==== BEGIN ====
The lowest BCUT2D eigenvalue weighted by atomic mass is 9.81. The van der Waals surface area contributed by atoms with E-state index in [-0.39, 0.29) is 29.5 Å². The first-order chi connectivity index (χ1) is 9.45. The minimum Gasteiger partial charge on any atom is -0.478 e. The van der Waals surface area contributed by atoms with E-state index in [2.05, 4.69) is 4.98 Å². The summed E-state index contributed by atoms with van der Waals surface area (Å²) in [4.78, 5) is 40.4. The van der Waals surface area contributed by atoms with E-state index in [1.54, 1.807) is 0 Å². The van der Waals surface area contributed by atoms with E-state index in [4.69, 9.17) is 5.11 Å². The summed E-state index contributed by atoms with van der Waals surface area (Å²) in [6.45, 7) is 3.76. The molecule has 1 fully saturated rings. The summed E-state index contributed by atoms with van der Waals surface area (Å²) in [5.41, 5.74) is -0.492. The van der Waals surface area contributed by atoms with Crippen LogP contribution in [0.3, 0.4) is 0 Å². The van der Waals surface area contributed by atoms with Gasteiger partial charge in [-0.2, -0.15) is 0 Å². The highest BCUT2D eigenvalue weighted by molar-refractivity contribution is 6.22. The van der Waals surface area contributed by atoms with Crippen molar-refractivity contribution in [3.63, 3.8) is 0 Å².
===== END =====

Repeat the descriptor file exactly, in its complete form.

The lowest BCUT2D eigenvalue weighted by atomic mass is 9.81. The van der Waals surface area contributed by atoms with E-state index in [-0.39, 0.29) is 29.5 Å². The first-order chi connectivity index (χ1) is 9.45. The minimum Gasteiger partial charge on any atom is -0.478 e. The van der Waals surface area contributed by atoms with E-state index in [2.05, 4.69) is 4.98 Å². The summed E-state index contributed by atoms with van der Waals surface area (Å²) in [4.78, 5) is 40.4. The van der Waals surface area contributed by atoms with E-state index in [1.54, 1.807) is 0 Å². The van der Waals surface area contributed by atoms with E-state index in [4.69, 9.17) is 5.11 Å². The summed E-state index contributed by atoms with van der Waals surface area (Å²) in [6.45, 7) is 3.76. The molecule has 1 fully saturated rings. The summed E-state index contributed by atoms with van der Waals surface area (Å²) in [5.41, 5.74) is -0.492. The van der Waals surface area contributed by atoms with Crippen LogP contribution in [0.3, 0.4) is 0 Å². The van der Waals surface area contributed by atoms with Gasteiger partial charge in [-0.2, -0.15) is 0 Å². The highest BCUT2D eigenvalue weighted by molar-refractivity contribution is 6.22. The van der Waals surface area contributed by atoms with Crippen molar-refractivity contribution in [3.63, 3.8) is 0 Å².